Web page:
Directed by: Zack Snyder
Produced by: Christopher Nolan
Screenplay by: David S. Goyer
Story by: Christopher Nolan
David S. Goyer
Based on: Superman by Jerry Siegel
Starring: Henry Cavill
Music by: Hans Zimmer
Cinematography by: Amir Mokri
Editing by: David Brenner
Studio(s): Legendary Pictures
Distributed by: Warner Bros. Pictures
Release date: June 14, 2013
Running time: 143 minutes
Country: United States
Production budget: $225 million
Box office revenue (as of publication): $619, 681, 205
Ahoy there, strangers! As I am heading to London this week and after a short return for a couple of days, I'm taking my Scouts for their summer camp, I'm having to cram a lot of work in this week, both in terms of watching movies and reviewing them. Already I've got to see Pacific Rim (more of which when I get to that one), and tomorrow I've World War Z penned in and for Wednesday I reckon I'll be seeing Monsters University, and perhaps there'll be another one got in there before I head on holiday, so, for more reviews and what have you, keep your eyes posted!
Today's movie under the rubber glove (it came into my head, make of it what you will) is Man Of Steel, the latest attempt to reboot the Superman character. To put this in context, I'll have to say that I am a Superman fan, both of the movies and the original DC comic source. Incidentally, one of my favourite interpretations of the character recently was Kick-Ass writer Mark Millar's Superman: Red Son, which does a simple but effective what-if, being that Superman lands not in Kansas but in a Ukrainian farm in Soviet Russia, but becomes this brilliant political and psychological interpretation of the character, but, alas, I digress... Anywho, this latest onscreen outing for Supes comes by way of Christopher Nolan (and Emma Thomas), the greatest living filmmaker and helmsman of The Dark Knight Trilogy, and a not-so great living filmmaker in Zack Snyder. In fairness, 300 was good, but everything else, and I'm still including Watchmen, is just dispensable, especially Sucker Punch. Although the preferred option would be to have Nolan direct, we've got Snyder in the chair and despite this, I went in thinking with Nolan behind this and the fact that I'm into the character's story, this'll be a good movie. The backstory is more or less the same with a few variations: Krypton is facing destruction, and General Zod (Michael Shannon) goes rogue on the ruling council, and following this coup, Jor-El (Russell Crowe) and Lara (Ayelet Zurer) send their newborn son Kal-El's spacecraft, along with the genetic codex of the Kryptonian race, to the planet Earth. After this prologue, we find the now thirty-three year old Clark Kent (Henry Cavill) living a nomadic existence, hiding his identity and struggling with the loss of his adoptive father. However, the threat of the public exposure by way of the Daily Planet's Lois Lane (Amy Adams), his discover of a Kryptonian spaceship buried in the Arctic and certain non-negotiable demands by a returning General Zod, Kent is forced to take responsibility for who he is. Got it? Good!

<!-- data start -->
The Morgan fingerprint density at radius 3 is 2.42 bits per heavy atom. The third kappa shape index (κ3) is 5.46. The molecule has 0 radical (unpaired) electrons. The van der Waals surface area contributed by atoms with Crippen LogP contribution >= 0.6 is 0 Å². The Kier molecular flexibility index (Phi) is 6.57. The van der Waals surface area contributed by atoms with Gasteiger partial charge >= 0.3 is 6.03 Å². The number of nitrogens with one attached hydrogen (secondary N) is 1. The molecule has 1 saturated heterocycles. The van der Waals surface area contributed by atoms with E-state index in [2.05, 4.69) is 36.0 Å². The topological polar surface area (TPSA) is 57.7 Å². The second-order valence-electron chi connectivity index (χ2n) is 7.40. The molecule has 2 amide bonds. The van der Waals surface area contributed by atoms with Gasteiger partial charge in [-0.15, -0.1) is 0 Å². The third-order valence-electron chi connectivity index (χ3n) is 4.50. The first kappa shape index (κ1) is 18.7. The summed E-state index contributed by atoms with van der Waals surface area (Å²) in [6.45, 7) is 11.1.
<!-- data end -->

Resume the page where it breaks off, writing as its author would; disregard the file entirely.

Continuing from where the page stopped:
First things to say about the good stuff here is that some of the supporting actors are cast into roles in which they perform well. Russell Crowe has gotten to the age where he can pull off the father-figure role with suitable authority, and his take on Jor-El is pretty good. Also well-cast is Diane Lane, whose Martha Kent fills the void of matriarchy with a real human quality. Most impressive in the cast though is Kevin Costner's Jonathan Kent. Costner's performance is understated appropriately, for this is the kind of part that could have been way too melodramatic. Carrying off the part with legitimacy, the character's role in shaping the future-Superman is integral to the story and Costner does with a genuine sincerity of purpose. Another element of the film which impressive was the Hans Zimmer score. The great maestro is a welcome replacement by-way-of-Nolan to Snyder's usual go-to composer Tyler Bates. It's his work on the film that does the most to convey the sense of scope and power necessary for the Superman story. Although clearly taking a page from his work on The Dark Knight Trilogy, Zimmer gives his Man Of Steel compositions enough of it's own personality to make it clearly it's own thing, and what he does here is arguably the best thing about Man Of Steel. Finally, although I have quibbles (more of which in due time), the budget of the film has been clearly well-spent on the special effects and action sequences. The terraforming sequence is a highlight in this regard, and as a general note the special effects lack the hokiness that sometimes come with these blockbuster aesthetics, regardless of the budget, so, hey, well done to the special effects guys!